Roy Moore Isn’t Going Anywhere

Roy Moore, the Republican running for U.S. Senate in Alabama, has now been accused of sexually molesting a 14-year-old girl and engaging in inappropriate relationships with other underage girls. None of the women making the accusations were looking for fame or revenge or even justice. They were sought out by a hardworking reporter from the Washington Post who was merely following the rumors that popped up everywhere she went. Moore’s predilection for young girls was an open secret in Alabama. No one cared. The people of Alabama enthusiastically sent Moore to represent them on their state supreme court and, even after he was removed from the court for failure to comply with a U.S. Supreme Court ruling, they elected him as their preferred candidate to fill the Senate seat vacated by Jeff Sessions.

Roy Moore is a proud racist, homophobic, anti-Muslim, birther conspiracy theorist nut job. I can’t muster up too much surprise that he might also be a pedophile and that he is most certainly a creepy old man. Neither can the people of Alabama, but I assure you it won’t stop them from electing this man to represent them once again. People calling for Moore to step down might as well save their breath. Moore is not that guy. He will not fade away. I guarantee he doesn’t believe he did anything wrong. We’re already hearing laughable defenses from his colleagues and I suspect they got these lines from good ol’ Roy Moore himself. Moore has a long history of twisting the Bible to fit his narrative, so this comment from Alabama State Auditor Jim Zeigler sounds like something straight from the Roy Moore playbook:

“Take Joseph and Mary. Mary was a teenager and Joseph was an adult carpenter. They became parents of Jesus. There’s just nothing immoral or illegal here. Maybe just a little bit unusual.”

Take a minute and let that sink in. Does Zeigler imagine the world would be a better place if young teenagers were forced to marry old men and give birth in a barn?

It’s possible he really does believe that. It was only in 2003 that Alabama raised the legal age for marriage from 14 to 16. It was a contentious issue at the time. Parents whose daughters turned up pregnant often forced the girls to marry the men who’d gotten them pregnant. Alabama’s laws were so lenient that people from neighboring states brought their children to Alabama for these forced marriages. How’s that for honeymoon tourism?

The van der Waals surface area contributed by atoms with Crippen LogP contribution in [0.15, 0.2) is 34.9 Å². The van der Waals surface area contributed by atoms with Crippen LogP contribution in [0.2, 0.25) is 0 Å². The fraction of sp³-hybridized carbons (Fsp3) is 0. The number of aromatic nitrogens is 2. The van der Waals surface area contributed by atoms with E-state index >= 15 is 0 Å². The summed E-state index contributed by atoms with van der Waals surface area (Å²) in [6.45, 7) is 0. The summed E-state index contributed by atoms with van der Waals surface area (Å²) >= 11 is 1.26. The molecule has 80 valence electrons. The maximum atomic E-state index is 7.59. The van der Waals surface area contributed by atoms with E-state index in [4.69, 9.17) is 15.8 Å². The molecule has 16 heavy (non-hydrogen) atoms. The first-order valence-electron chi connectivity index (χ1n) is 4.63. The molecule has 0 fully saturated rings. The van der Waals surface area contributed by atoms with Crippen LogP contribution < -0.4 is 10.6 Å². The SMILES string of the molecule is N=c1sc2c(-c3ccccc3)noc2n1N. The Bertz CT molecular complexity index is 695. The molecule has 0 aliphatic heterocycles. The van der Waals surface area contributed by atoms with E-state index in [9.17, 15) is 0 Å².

Now Alabama’s child marriage rate is high, but not nearly as high as Texas and West Virginia. These two states have been duking it out for the number one spot for years. New Jersey isn’t far behind. In fact when the New Jersey legislature passed a bill setting the marriage age to 18, Gov. Chris Christie vetoed it. Christie also apparently believes that there are some cases in which a person who isn’t allowed to legally drink, vote, join the Army, or represent herself in a court of law, ought to go ahead and marry the man who impregnated her. It’s easy to understand why men would want to hang on to this option. If the girl doesn’t marry the man, he could be charged with statutory rape. A forced marriage gives him legal cover for his crimes.

So anyone who imagines Roy Moore is going to step down over allegations that he forced a young girl to stroke his penis, is delusional. If she hadn’t gotten scared and asked him to take her home, she’d probably be his wife.

He won’t step down. He won’t apologize. He doesn’t believe he did anything wrong and plenty of powerful men agree with him. The lawmakers—if not the laws—are on his side.

Tiffany Quay Tyson
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4 thoughts on “Roy Moore Isn’t Going Anywhere”

  1. Hmm, agree with most of this but I’m not sure he will get elected. Its looking like me have actually found society’s line for sexual abuse.

  2. Pingback: My Heroes Have Always Been Journalists • Tiffany Quay Tyson

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